Betty Friedan

BETTY FRIEDAN….Pepper is surprised that Betty Friedan’s death hasn’t gotten more attention, and I guess I am too. I suppose the reason is partly due to her temperamental personality and famously stormy battles with fellow feminists, which cuts way down on the number of people willing to pen loving eulogies in her memory; partly because later feminists became disenchanted with her stubborn unwillingness to embrace gender issues beyond the equality feminism she had pioneered (or, perhaps, resurrected); and partly just because she’s been out of the limelight for a long time and a lot of people today barely even know who she was.

Still, she changed the world. Things are pretty tough when that by itself isn’t enough to get you a boatload of attention when you die. In minor tribute, then, here’s an excerpt from The Feminine Mystique:

It is easy to see the concrete details that trap the suburban housewife, the continual demands on her time. But the chains that bind her in her trap are chains in her own mind and spirit. They are chains made up of mistaken ideas and misinterpreted facts, of incomplete truths and unreal choices. They are not easily seen and not easily shaken off.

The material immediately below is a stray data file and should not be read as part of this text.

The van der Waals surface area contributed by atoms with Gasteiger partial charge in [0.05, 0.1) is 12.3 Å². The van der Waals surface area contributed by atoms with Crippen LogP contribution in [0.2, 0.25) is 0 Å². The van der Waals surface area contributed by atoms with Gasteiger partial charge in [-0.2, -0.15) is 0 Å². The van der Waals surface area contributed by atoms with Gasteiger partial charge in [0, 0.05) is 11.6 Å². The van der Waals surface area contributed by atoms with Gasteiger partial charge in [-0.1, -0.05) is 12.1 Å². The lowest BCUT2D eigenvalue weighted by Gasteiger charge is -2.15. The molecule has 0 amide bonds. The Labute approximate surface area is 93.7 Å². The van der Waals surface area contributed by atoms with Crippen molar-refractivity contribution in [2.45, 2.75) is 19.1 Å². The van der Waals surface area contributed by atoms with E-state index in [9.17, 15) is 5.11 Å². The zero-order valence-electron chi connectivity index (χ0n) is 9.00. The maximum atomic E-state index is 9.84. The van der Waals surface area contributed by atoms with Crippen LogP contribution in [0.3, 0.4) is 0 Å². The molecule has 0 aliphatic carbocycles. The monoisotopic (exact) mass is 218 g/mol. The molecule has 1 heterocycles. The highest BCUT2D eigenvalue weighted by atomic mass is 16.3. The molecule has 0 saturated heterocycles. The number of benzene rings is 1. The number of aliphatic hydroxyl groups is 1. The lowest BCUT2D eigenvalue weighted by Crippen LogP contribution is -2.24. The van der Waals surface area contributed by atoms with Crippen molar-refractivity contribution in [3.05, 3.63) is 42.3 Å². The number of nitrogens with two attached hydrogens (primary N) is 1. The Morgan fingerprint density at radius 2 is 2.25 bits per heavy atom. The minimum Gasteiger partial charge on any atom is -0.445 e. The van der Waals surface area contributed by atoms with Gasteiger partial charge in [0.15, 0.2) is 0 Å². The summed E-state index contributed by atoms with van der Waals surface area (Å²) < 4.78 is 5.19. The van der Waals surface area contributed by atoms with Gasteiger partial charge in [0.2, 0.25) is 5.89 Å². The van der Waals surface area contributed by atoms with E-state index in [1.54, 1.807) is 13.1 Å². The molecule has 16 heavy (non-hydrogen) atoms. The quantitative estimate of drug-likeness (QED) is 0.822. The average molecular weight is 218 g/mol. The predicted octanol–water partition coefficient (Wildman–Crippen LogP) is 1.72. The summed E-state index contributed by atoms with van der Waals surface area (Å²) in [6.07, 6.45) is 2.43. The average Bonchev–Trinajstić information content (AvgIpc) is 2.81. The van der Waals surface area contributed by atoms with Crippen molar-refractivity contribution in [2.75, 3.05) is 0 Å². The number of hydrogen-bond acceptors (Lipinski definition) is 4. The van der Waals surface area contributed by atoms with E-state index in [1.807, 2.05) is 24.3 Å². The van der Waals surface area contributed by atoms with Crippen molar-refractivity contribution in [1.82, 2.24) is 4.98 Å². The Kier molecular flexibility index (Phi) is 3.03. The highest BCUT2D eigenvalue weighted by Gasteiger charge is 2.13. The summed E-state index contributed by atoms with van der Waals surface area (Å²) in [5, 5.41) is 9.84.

How can any woman see the whole truth within the bounds of her own life? How can she believe that voice inside herself when it denies the conventional, accepted truths by which she has been living? And yet the women I have talked to, who are finally listening to that inner voice, seem in some incredible way to be groping through to a truth that has defied the experts.

If you haven’t read The Feminine Mystique, why not go ahead and do it now? It’s a very good book: witty, readable, and even quite funny in places. Plus it placed #7 on the Human Events list of the Ten Most Harmful Books of the 19th and 20th Centuries, right below Das Kapital. What more can you ask for?